Mark Haggerty - MI Solar Solutions www.michigansolarsolutions.com

TJ Kanczuzewski - Inovateus Solar www.inovateussolar.com

Don King - Solar King www.solarkingmi.com

Mike & Roz Linsea - Solar Winds www.thesolarwinds.com

If you have any questions please contact John Freeman at Jfreeman13@comcast.net.

Michigan PSC Continues to Work on Determining the Distributive Energy Tariff

The Michigan Public Service Commission (PSC) has been holding a series of meetings of stakeholders in Lansing as part of the year long process of studying and ultimately determining the amount of the so called ‘distributive energy tariff.’ The Public Service Commission was ordered to conduct this process by the Michigan Legislature in Public Act 341 and 342 that were enacted in December 2016.

The key determination of this process is to decide whether renewable energy users are paying their fair share to maintain the ‘grid’ or network of electrical wires that distribute electricity, or not. This ‘distributive energy tariff’ is very important to the future of renewable energy in Michigan. If this tariff is set high it could undermine the economics of installing a solar or wind system. But if the benefits of solar and wind energy are appropriately valued, the tariff could be a very modest amount and it will facilitate the continued expansion of renewable in Michigan, which means more jobs will be created, less expensive electricity is generated and a cleaner environment will be developed.

GLREA recently sent a letter to the PSC after the PSC requested comments from interested parties. I am attaching a slightly edited version of the Letter that was submitted. I thought you would be interested.
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Ms. Julie Baldwin November 3, 2017

Michigan Public Service Commission
7109 W. Saginaw Highway
PO Box 30221
Lansing, MI 48909

Dear Ms. Baldwin:

This letter is being sent in response to the request from Michigan Public Service Commission Staff (PSC) for comments on the MPSC Proposed Distributed Generation (DG) Program Concept Tariff.

The Great Lakes Renewable Energy Association (GLREA) is a trade association of renewable energy businesses that install or provide component parts of renewable energy systems, mainly solar, wind and geothermal. The vast majority of our members are not large businesses but are small business that have been started and have grown as the market for renewable energy has expanded as homeowners, farmers and business have realized the financial and environmental benefits of investing in a renewable energy system.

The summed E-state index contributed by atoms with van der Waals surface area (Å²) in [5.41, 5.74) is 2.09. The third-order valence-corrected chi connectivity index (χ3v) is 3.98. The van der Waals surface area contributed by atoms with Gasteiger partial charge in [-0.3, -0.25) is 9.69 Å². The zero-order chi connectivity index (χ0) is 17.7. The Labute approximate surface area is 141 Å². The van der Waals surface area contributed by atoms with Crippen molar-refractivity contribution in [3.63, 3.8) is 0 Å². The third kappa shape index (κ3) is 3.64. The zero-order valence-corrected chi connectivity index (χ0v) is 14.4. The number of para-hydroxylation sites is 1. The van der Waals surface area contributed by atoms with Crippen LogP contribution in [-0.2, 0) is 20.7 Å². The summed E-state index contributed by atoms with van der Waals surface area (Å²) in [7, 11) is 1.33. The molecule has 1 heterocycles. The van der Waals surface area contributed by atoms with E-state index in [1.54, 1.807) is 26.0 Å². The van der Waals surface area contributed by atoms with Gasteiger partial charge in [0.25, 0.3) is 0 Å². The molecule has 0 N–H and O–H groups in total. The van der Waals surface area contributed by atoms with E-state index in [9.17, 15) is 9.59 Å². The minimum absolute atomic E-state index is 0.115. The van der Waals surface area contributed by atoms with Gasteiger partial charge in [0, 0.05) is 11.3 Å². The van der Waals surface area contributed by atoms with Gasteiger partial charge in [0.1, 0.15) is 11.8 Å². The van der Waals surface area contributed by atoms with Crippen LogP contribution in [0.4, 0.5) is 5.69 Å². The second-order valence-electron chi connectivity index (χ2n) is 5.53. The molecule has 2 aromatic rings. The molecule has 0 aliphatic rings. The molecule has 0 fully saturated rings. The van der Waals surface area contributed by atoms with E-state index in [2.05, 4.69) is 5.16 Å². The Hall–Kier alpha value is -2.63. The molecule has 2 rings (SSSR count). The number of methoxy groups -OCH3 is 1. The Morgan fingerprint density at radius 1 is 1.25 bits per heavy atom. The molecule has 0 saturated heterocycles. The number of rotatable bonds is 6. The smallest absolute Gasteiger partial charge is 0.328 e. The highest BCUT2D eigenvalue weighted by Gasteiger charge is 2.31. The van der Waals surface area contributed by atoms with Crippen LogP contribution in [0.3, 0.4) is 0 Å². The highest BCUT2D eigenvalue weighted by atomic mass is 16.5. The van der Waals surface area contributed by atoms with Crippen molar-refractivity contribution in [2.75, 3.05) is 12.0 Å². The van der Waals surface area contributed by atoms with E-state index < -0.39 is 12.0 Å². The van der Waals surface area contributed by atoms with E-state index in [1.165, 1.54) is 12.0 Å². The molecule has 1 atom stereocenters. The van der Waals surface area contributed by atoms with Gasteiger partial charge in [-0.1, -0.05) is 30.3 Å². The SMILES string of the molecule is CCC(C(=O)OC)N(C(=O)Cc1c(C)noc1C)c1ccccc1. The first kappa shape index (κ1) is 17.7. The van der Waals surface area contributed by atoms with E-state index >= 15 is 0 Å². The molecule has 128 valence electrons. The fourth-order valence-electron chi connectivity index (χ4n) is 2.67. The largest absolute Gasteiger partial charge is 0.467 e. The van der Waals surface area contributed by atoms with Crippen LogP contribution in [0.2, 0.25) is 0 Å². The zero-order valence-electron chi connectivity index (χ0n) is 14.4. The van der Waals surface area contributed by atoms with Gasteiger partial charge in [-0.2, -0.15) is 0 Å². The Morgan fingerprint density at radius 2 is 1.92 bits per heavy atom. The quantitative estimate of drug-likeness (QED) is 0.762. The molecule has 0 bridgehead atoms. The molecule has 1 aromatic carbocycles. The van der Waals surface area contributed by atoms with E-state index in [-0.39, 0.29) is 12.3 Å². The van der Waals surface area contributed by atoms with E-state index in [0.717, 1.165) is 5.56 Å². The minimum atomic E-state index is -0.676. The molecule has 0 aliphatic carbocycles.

These renewable energy businesses do most if not all of their work in Michigan, creating jobs and promoting economic development in the areas they operate within. They have seen steady growth in their business operation but are very concerned about the impact on their business and their customers if the distributed energy tariff that is designed and promulgated by the PSC, doesn’t reflect the true benefits of solar energy to the owners of solar energy systems but also to rate payers across the State, and only serves to undercut the economics of solar and distorting the market demand for solar.

Across Michigan, the United States and around the World a fundamental transformation is occurring where our civilization is moving away from carbon based energy production to clean renewable energy that can be generated at less cost with virtually no harmful impact to the environment.

But not all stakeholders in the energy field fully understand or appreciate this transformation and are operating to undercut this change because they are thinking in the short-term and only within their self-interest and not the greater interest of our State or country as a whole.

This is why the work of the Michigan Public Service Commission is critical as it carries out the legislative directive in designing the Distributive Energy Tariff.

As one GLREA member, Rob Rafson stated in recent testimony to the PSC: “This is a watershed moment for the MPSC, who has been given a rare opportunity to pave a path forward to a more sustainable future…”

The operating legislative principle for designing this Tariff is to “conduct a study on an appropriate tariff reflecting equitable cost of service for utility revenue requirements for customers who participate in a distributive generation program.”